Eddie Muller, the Los Angeles-based, self-proclaimed "Czar of Noir," has dedicated his life to not just keeping the legacy of Hollywood's film noir movement alive — those cinematic odes to hardboiled anti-heroes, enchanting femme fatales, and the gritty underbelly of society — but of preserving America's old-school movie palaces as well.
That's why linking up with Detroit's historic Redford Theatre was a no-brainer for the traveling festival, now in its fourth year. But when the opportunity presented itself to partner with the Detroit Institute of Arts' Detroit Film Theatre, Muller says he couldn't resist. This year's fest kicks off at the DFT on Friday before moving to Redford.
"I didn't want to leave [the Redford]," Muller says. "When I saw the theater at the DIA, I said, 'Wow, this is a great house. This would be really fun to do a show here.' Obviously, my hope is that I'll catch some new people on Friday night at the DIA and maybe be able to convince them to come to the weekend shows at the Redford."
For Muller, it's all about keeping the tradition of movie-going alive in the era of Netflix and chill. "I'm a preservationist of film, but I realize that you also have to preserve the venues, the classic venues, and preserve the movie-going experience," he says. "Like, it's better to watch these movies in a classic theater on a big screen than it is to watch them on your laptop."
It's also about building an audience.
"I appreciate all the old timers who come out and say, 'I saw this movie when it opened and blah, blah, blah,'" Muller says. "But quite honestly, I'm doing this for the younger people too, to show them that this is what it used to mean to go to the movies. And I really hope to attract young, curious people who might think, well, 'What is it about these old movies? Because aren't they kind of corny? And who would watch a black and white movie?'"
To that end, Muller has curated each year's Noir City festival with a loose theme to help give them extra context within not just Hollywood history, but American history.
"I think it really enhances the experience, and I'm hoping it makes them a fan for life," he says.
This year's theme is film noir in the 1950s. While the heyday of the movement is generally regarded as the 1940s, this year Muller wants to show how the movement changed as it moved into the next decade.
What changed is the rise of television as a medium. The dark and murky palettes of film noir didn't translate well to early television tubes, and there was also a push for movies to go widescreen in order to compete with the square format of TV sets.
"The difference between '47 and '57 is huge," Muller says.
That change is evident in a film like Niagara, the 1953 film starring Marilyn Monroe that screens at the Redford on Saturday. The film is notable because it stars Monroe the same year she made her debut as the centerfold in the inaugural issue of Playboy magazine, and also because it was shot in color. "That's the film that I always like to point out when people say if it's in color, it can't be film noir," Muller says. "What else would you call this movie? I mean, it's completely film noir. It just happens to be lush color."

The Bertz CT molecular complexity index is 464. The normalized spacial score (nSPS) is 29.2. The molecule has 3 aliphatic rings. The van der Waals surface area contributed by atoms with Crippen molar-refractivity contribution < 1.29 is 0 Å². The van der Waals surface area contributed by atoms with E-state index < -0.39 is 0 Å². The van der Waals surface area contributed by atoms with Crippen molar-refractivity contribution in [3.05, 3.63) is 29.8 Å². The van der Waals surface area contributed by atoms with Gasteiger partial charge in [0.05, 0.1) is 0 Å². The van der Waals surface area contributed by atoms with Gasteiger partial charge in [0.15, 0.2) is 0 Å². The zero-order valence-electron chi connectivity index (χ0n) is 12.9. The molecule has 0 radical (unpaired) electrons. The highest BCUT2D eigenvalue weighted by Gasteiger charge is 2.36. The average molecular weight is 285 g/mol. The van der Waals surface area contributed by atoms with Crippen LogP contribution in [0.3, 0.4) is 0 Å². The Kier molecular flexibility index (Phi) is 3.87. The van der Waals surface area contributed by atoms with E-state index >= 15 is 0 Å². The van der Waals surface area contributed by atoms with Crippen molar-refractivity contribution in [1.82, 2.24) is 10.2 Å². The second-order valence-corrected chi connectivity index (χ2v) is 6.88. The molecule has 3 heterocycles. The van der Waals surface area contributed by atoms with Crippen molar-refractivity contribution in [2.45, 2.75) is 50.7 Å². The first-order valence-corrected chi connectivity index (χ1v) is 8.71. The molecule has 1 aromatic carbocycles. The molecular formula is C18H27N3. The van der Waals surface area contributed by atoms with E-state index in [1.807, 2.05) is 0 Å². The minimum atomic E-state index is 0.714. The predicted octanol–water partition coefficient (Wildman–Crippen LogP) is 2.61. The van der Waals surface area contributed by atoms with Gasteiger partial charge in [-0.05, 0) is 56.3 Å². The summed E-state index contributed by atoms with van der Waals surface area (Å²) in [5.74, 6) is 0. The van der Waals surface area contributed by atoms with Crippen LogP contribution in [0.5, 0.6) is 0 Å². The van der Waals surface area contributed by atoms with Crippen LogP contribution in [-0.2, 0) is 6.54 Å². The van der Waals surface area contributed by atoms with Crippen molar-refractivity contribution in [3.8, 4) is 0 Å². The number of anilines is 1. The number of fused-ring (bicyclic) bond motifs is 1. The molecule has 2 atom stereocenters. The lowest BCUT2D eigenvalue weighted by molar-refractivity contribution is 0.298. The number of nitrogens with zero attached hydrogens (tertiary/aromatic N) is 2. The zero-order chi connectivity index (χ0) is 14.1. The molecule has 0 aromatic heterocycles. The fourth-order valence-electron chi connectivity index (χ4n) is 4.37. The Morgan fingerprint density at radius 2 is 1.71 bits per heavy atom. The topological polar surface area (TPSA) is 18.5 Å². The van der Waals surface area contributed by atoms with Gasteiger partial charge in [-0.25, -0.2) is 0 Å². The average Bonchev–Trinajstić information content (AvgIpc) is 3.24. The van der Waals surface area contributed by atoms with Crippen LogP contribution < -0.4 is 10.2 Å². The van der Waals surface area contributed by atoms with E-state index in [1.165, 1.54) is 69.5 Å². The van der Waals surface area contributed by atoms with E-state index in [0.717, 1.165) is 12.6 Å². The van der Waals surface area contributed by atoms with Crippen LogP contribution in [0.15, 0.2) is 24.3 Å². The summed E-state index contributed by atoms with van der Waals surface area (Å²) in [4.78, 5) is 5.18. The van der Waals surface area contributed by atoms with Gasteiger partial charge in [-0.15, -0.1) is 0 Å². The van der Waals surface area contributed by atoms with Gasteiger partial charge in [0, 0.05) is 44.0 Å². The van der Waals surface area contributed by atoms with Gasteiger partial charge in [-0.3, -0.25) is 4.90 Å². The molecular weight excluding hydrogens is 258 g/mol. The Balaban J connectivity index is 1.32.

But the raison d'être for Noir City is preservation of endangered movies, with money raised from the festival, along with grants, going toward film restoration projects. This year's festival will showcase two films that are the fruits of those labors.
The fest kicks off at the DFT with the 1952 film The Turning Point, which Paramount agreed to make a digital version of using the negative in its archives due to what Muller describes as his "incessant nudging." On Saturday, the fest will show the 1949 film Trapped alongside Niagara, restored from a print Muller helped track down. Thanks in part to Muller's efforts, that film is set to get its first-ever Blu-Ray release in 2020.
Muller says he is humbled by the festival's generous benefactors. "We have a few significant donors, but most of the money just comes from fans who donate $20, $50, a hundred bucks, 500 bucks, whatever they can spare," he says. "What's amazing is that people donate to us from all over the world, even if they're just hoping that they'll see the results of it someday."
Film noir may be famous for those morally compromised anti-heroes, but it seems that its 21st century fans are anything but.
Noir City opens on Friday, Sept. 20 at the Detroit Film Theatre; 5200 John R St., Detroit; 313-833-4005; dia.org; and continues Saturday, Sept. 21 and Sunday, Sept. 22 at the Redford Theatre; 17360 Lahser Rd, Detroit; 313-537-2560; redfordtheatre.com. Tickets are $10 for individual shows or $35 for weekend passes.
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